Younger companies such as technology majors Infosys and Wipro and mining firm Sesa Goa have created more value for their shareholders in the past two decades than what Reliance Industries has done since 1977.
An investment worth Rs 1,000 in Reliance Industries’ initial public offer (IPO) about 35 years earlier is now worth Rs 7.78 lakh, said its chief, Mukesh Ambani, on Thursday. Noting this was a compounded annual growth rate of 21.6 per cent, he promised further value creation for shareholders, at the company’s 38th annual general meeting here on Thursday, according to a PTI report.
While this is impressive, Rs 1,000 invested in Infosys in its initial share sale in 1993 would be worth Rs 20.42 lakh today. And, not just Infosys; several other large companies have outperformed the “investors’ darling” in the past two decades. While Infosys and Wipro are from the fast growing information technology sector, there are some surprises such as Hindustan Unilever (HUL), ITC and State Bank of India (SBI).
According to an analysis of BSE 500 firms by the Business Standard Research Bureau, at least 44 companies did better than RIL during the period between January 1, 1991, and on Thursday. Data prior to 1991 was not available. During this period, RIL multiplied investors’ money 38 times. An investment of Rs 1,000 made in RIL shares on January 1, 1991, is worth Rs 38,085.
Of the 44, as many as 10 are part of the Sensex on Thursday. An amount of Rs 1,000 invested in Wipro shares in 1991 would be now worth Rs 10.75 lakh. Hero MotoCorp (Rs 4.74 lakh), Cipla (Rs 4 lakh) and HDFC (Rs 2.73 lakh) are some of the other top Sensex value creators.
Among non-Sensex firms, Sesa Goa shares have turned Rs 1,000 into Rs 10.03 lakh. Dr Reddy’s has made it Rs 3.79 lakh. SBI, ITC , Mahindra and Mahindra and HUL are some of the other Sensex firms which had beaten the oil and gas behemoth in the ex-1991 returns.
Analysts say the past few years have been bad for RIL, due to the dip in production (of gas) in the Krishna-Godavari basin. A K Prabhakar, senior vice-president, equity research, Anand Rathi Financial Services, said: “One thing is sure, that there is pressure mounting on the company and it has been underperforming for the last three years. ROE (return on equity) has been the lowest in the last 10 years, at 12.97 per cent for FY12 where globally companies have 18-19 per cent in this segment.”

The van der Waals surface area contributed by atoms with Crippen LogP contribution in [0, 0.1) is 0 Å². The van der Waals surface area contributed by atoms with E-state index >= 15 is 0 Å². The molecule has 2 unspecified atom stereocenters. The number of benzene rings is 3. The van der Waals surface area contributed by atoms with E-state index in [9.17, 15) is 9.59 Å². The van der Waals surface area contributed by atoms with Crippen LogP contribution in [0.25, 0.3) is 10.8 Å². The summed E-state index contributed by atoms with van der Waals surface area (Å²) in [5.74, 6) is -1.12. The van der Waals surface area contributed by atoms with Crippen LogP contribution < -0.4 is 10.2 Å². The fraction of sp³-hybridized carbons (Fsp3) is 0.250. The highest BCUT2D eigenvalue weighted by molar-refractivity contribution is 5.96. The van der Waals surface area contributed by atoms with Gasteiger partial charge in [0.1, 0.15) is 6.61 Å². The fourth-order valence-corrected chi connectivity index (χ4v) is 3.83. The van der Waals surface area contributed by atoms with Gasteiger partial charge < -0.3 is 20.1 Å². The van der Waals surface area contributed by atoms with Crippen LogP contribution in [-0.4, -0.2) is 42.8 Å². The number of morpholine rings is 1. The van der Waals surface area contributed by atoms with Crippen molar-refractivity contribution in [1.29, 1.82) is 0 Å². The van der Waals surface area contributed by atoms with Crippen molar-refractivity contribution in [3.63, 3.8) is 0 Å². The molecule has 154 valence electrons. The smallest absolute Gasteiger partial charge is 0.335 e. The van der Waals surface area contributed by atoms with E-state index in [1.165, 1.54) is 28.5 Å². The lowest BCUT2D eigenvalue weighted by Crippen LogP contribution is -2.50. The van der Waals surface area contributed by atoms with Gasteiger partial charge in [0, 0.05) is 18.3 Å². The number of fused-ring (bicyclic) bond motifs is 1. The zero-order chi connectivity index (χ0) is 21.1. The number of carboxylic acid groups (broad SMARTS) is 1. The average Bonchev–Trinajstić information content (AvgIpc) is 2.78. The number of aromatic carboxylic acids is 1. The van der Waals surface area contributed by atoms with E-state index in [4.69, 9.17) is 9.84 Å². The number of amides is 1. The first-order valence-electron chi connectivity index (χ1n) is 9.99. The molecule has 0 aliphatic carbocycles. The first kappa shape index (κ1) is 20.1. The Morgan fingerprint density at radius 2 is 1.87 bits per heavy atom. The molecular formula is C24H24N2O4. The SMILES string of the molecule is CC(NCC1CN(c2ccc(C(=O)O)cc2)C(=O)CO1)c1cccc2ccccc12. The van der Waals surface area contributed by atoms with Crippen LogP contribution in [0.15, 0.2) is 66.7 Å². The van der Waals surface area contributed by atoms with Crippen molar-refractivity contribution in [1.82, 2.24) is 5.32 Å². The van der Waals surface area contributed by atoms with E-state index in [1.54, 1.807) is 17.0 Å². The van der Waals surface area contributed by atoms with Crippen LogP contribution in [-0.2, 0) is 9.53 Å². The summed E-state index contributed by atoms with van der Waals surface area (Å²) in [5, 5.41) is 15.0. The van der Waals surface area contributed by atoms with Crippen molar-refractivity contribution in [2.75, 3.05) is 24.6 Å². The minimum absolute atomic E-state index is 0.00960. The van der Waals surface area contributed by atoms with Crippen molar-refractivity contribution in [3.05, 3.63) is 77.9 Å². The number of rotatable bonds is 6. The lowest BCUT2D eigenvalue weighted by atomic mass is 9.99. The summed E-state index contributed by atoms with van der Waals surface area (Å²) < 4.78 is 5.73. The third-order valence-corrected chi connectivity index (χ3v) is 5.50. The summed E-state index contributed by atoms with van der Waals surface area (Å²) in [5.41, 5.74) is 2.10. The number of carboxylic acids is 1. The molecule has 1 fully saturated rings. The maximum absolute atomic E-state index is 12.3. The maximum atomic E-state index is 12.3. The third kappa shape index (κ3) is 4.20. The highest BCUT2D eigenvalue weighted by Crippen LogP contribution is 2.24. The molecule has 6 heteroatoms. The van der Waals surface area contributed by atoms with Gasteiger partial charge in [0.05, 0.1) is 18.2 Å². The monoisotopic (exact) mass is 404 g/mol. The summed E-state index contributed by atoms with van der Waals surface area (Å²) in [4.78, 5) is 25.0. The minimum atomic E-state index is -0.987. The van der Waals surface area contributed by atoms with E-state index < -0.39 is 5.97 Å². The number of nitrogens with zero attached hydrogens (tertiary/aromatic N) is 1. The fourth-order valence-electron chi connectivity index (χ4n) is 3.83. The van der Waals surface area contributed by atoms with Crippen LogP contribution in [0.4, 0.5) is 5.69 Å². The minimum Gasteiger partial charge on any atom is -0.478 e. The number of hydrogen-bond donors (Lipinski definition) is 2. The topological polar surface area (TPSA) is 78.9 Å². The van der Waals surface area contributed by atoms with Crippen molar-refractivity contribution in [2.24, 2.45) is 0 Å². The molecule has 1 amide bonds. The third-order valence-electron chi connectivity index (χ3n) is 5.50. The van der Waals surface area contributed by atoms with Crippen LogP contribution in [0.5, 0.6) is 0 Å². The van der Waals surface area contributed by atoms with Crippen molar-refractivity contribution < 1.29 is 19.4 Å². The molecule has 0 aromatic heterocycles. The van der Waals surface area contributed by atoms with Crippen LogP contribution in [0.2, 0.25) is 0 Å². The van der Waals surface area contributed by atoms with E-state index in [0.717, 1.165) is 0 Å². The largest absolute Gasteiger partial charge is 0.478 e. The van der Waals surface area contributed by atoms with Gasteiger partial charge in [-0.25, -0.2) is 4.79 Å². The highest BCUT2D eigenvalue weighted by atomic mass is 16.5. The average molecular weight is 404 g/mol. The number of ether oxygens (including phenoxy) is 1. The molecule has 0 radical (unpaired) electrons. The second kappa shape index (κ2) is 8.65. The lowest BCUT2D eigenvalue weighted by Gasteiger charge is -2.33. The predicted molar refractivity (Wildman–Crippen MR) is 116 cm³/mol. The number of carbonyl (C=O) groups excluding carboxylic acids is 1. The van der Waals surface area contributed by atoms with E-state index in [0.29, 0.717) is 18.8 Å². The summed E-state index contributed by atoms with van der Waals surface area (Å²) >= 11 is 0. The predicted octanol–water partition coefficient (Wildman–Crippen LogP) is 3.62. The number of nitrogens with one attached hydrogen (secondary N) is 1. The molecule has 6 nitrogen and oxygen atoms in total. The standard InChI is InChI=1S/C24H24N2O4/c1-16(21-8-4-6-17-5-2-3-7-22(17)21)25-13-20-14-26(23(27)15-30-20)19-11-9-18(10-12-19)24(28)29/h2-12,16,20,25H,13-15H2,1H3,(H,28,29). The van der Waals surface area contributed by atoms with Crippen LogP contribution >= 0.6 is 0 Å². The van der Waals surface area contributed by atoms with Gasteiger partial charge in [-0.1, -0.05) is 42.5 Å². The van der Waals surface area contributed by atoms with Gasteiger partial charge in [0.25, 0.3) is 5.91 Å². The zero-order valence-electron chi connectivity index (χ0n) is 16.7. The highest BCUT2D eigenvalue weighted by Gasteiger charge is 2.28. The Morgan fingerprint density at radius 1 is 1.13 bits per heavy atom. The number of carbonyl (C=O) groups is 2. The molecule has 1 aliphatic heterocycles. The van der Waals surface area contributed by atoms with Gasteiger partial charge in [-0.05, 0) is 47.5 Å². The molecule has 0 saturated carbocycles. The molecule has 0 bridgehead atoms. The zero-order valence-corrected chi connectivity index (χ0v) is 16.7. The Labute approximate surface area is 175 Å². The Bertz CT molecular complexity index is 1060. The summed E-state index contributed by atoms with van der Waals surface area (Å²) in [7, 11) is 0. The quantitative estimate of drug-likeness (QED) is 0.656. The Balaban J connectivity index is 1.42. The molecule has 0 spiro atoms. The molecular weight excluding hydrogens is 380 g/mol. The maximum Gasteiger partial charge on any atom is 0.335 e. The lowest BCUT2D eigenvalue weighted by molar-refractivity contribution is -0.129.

According to Prabhakar, operating and profit after tax margins have also been deteriorating in these years. “Going ahead, the petchem cycle and the refining margins are seen under pressure and with crude (oil) going down, is negative for the company. With the (ongoing) buyback (of shares), it is just supporting the price and we feel till visible performance is not seen, the stock is expected to consolidate in the range of 600-800 levels for the next one year or so,” he added.
S P Tulsian of Premium Investments said, “When Mr Ambani has talked about value creation, he has talked about his own company, not in relation to others. RIL has had problems in gas production for the last two years. That is taking a toll on financial performance.”
|TOP LONG-TERM VALUE CREATORS
Current Sensex list
Adjusted price in Rs
|Current value of
Rs 1,000 invested
in Jan 1991*
|Housing Development Finance||2.37||649.35||2,73,987|
|Sterlite Industries India||0.44||93.60||2,12,727|
|Mahindra & Mahindra||9.95||675.70||67,910|
|State Bank of India||33.02||2,159.45||65,398|
|*List filtered of current BSE500; **Listed on June 14, 1993
Compiled by BS Research Bureau Source: Bloomberg
Analysts do say RIL’s long-term performance has trailed some other stocks during this period, but is still way ahead of other asset classes. Among the 10 companies that were part of the Sensex in 1991 but are out of the index today, only Hindustan Construction Corporation created more value. A sum of Rs 1,000 invested in HCC shares then would be worth Rs 50,000 on Thursday.